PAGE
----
Continuing with the introductions to the sessions on the Program, here is what will happen on Saturday, January 16th at 3:15 – 4:20pm:
A. Government 2.0 – Anil Dash
Description: Introducing new tools for scientists to give feedback to the Obama Administration and asking for feedback on making it work, and work well. Discuss: here.
B. Open Access Publishing and Freeing the Scientific Literature (or Why Freedom is about more than just not paying for things) – Jonathan Eisen
Description: Open Access (OA) publishing in science has and continues to spread. We will discuss a variety of issues relating to OA publishing including different types of OA, why “open” and “free (as in no cost)” mean different things, the latest government and university mandates on OA publishing, financial aspects of OA, and the interdependence of OA and other forms of open science. Discuss here.
Description: We will be talking about how the history of science and the history of the open-access movement have intersected. Steven Johnson touches on this theme in his latest book, The Invention of Air, in that 18th century British polymath Joseph Priestley was a strong advocate of publishing scientific data widely in order to create a greater dialogue between scientists. While Johnson only mentions this briefly in the case of Priestley, this theme runs strongly through the history of science and is what makes the debate over the patenting of genes or the availability of open-access journals such important topics today. Discuss here.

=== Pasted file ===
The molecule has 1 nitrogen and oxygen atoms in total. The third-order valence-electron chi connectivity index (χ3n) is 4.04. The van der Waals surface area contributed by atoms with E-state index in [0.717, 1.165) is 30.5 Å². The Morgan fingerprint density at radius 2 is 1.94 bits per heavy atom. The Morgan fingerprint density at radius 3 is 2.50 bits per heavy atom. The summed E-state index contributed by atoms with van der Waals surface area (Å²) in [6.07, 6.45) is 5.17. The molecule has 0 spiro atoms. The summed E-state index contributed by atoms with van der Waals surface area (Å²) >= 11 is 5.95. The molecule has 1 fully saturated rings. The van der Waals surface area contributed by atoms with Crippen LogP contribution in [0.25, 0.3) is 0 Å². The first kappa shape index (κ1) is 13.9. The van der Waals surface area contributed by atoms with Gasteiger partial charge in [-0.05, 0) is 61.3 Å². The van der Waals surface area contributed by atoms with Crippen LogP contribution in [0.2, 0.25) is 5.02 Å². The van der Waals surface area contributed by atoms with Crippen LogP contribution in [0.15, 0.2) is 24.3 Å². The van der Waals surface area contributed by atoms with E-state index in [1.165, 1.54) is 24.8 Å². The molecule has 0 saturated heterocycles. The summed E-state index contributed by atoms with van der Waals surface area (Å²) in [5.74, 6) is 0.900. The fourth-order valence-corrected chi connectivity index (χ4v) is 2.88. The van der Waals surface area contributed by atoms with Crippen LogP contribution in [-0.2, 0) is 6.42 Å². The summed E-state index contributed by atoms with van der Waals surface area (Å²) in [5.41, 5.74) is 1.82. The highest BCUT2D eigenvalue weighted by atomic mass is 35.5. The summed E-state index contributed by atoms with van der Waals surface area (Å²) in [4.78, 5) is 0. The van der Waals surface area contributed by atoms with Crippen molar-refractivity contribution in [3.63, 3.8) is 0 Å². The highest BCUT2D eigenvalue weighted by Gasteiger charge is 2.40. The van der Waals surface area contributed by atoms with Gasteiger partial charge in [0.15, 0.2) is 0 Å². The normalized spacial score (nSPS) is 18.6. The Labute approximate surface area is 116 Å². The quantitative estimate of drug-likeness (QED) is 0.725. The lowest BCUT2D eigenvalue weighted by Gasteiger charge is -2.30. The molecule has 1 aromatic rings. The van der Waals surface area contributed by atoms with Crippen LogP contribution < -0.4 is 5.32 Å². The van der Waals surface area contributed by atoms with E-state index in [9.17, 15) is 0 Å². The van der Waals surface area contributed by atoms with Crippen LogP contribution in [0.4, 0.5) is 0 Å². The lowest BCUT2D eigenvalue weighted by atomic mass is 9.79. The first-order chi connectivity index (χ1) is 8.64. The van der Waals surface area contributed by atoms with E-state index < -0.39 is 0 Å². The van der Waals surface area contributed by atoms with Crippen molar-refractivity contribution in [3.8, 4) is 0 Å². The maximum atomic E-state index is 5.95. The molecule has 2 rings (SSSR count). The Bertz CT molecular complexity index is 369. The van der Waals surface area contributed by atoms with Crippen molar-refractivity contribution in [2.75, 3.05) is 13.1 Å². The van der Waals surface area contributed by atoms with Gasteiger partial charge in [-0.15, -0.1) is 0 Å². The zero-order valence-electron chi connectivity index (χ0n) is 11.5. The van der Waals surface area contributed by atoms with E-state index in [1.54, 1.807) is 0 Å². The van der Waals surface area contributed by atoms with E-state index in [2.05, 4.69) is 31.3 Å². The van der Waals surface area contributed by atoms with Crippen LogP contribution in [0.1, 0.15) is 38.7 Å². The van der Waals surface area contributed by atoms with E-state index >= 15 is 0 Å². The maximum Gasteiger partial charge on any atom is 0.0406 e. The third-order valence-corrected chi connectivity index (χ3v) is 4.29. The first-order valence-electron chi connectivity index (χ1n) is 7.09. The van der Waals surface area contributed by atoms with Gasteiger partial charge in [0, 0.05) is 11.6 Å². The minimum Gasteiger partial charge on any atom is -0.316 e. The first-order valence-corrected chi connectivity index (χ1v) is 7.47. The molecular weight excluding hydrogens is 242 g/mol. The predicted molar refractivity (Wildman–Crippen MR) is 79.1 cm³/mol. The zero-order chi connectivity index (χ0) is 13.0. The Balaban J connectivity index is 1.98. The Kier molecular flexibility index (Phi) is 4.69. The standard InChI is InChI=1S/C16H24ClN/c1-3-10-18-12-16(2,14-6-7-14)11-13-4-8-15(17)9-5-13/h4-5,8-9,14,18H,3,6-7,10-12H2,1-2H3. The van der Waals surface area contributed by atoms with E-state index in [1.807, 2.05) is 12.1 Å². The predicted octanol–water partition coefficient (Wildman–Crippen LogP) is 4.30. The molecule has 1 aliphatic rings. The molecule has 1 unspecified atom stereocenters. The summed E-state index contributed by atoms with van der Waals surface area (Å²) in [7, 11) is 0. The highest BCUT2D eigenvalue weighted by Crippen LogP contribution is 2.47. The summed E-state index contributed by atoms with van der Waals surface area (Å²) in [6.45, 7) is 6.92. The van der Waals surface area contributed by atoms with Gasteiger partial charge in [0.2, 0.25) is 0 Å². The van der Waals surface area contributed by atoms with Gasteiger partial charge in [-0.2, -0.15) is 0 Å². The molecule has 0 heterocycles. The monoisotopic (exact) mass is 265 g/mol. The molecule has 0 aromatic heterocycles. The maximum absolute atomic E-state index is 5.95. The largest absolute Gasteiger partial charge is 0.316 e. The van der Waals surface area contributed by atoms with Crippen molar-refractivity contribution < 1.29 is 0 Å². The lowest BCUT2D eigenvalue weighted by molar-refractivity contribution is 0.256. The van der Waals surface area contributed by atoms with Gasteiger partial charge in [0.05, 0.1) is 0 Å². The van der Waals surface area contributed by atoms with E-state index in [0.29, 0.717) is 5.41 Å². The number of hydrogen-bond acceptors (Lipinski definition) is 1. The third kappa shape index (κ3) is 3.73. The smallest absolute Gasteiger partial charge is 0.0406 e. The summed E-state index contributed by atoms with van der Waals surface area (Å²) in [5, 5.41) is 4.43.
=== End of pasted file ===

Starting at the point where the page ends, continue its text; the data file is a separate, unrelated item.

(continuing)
Description: We will talk about how science journalists can know which scientists to trust based on a blogpost by Christine Ottery that made a splash in the world of science communication. As a relative newcomer to science journalism and blogging (Christine) and an award-winning broadcaster, journalist, writer and scientist (Connie), we will be bringing two very different viewpoints to the discussion. We will be touching on peer review, journals, reputation and maverick scientists. We will also examine how journalists and scientists can foster good working relationships with each other, find out what is best practice when it comes to sources for science journalists, and turn the premise of the talk on its head and ask “Which journalists can you trust?” of the scientists. Discuss here.
E. Science Education: Adults – Darlene Cavalier
Description: “Cavalier’s site Science Cheerleader aims to increase adult science literacy through a variety of channels including a partnership with GMU’s Prof James Trefil, efforts to involve adults in science policy discussions, and by directing adults to “on ramps” where they can find opportunities to volunteer to “do science” as part of formal or informal science activities.” Discuss here.